Google recently wrapped up the development of Tacotron 2, the next generation of its text-to-speech technology that the company has been perfecting for years, as revealed by a research paper authored by the firm's engineers and scientists that's presently awaiting a peer review. The Mountain View, California-based tech giant managed to bring its solution to the point that it's hardly distinguishable from an actual human voice, with the underlying principles of the platform still being the same as the system continues to rely on two simultaneously running neural networks.
The first network is tasked with turning ordinary text into a spectrogram, a visual representation of audio frequencies associated with whatever piece of writing the tech is told to dictate. Its results are then imported into another neural network called WaveNet which was developed by Google's British AI subsidiary DeepMind. WaveNet is already powering the English and Japanese versions of the Google Assistant and is set to soon expand to other variants of the AI service, being touted as the cutting-edge text-to-speech solution second to none. The main advantage WaveNet has over its alternatives is its ability to function as a standalone service that neither needs nor wants access to a large database of pre-recorded sounds. Instead, the technology generates its own sounds based on spectrograms fed to it by the first neural network backing Tacotron 2, with the end result of its efforts usually being indistinguishable from an actual human voice. The research paper linked below contains some links leading to examples of the solution's capabilities.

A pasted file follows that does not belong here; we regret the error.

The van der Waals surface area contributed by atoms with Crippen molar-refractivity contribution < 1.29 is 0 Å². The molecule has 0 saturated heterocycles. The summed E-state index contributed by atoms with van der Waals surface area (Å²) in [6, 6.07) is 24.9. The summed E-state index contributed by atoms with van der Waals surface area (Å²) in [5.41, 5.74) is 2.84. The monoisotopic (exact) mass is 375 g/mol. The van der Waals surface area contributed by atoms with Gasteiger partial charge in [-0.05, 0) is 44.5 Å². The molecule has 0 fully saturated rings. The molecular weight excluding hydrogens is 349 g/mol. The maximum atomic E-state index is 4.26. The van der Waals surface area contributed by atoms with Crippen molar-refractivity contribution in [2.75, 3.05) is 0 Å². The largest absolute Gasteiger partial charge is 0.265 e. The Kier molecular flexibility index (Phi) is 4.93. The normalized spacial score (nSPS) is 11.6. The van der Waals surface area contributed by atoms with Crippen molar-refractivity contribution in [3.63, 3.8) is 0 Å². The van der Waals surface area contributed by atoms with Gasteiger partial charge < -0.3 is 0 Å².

Besides the order of words, Tacotron 2's enunciation is also based on punctuation and capitalization, with the solution hence being able to infer the importance of particular words and use these conclusions to decide whether to stress them or quickly go over them, much like an actual person would. The main drawback of the current technology is the lack of customization as it only supports a single female voice in its most advanced state. Adding more voices to the equation would require extensive retraining efforts on DeepMind's part, though such endeavors are likely to start in the future.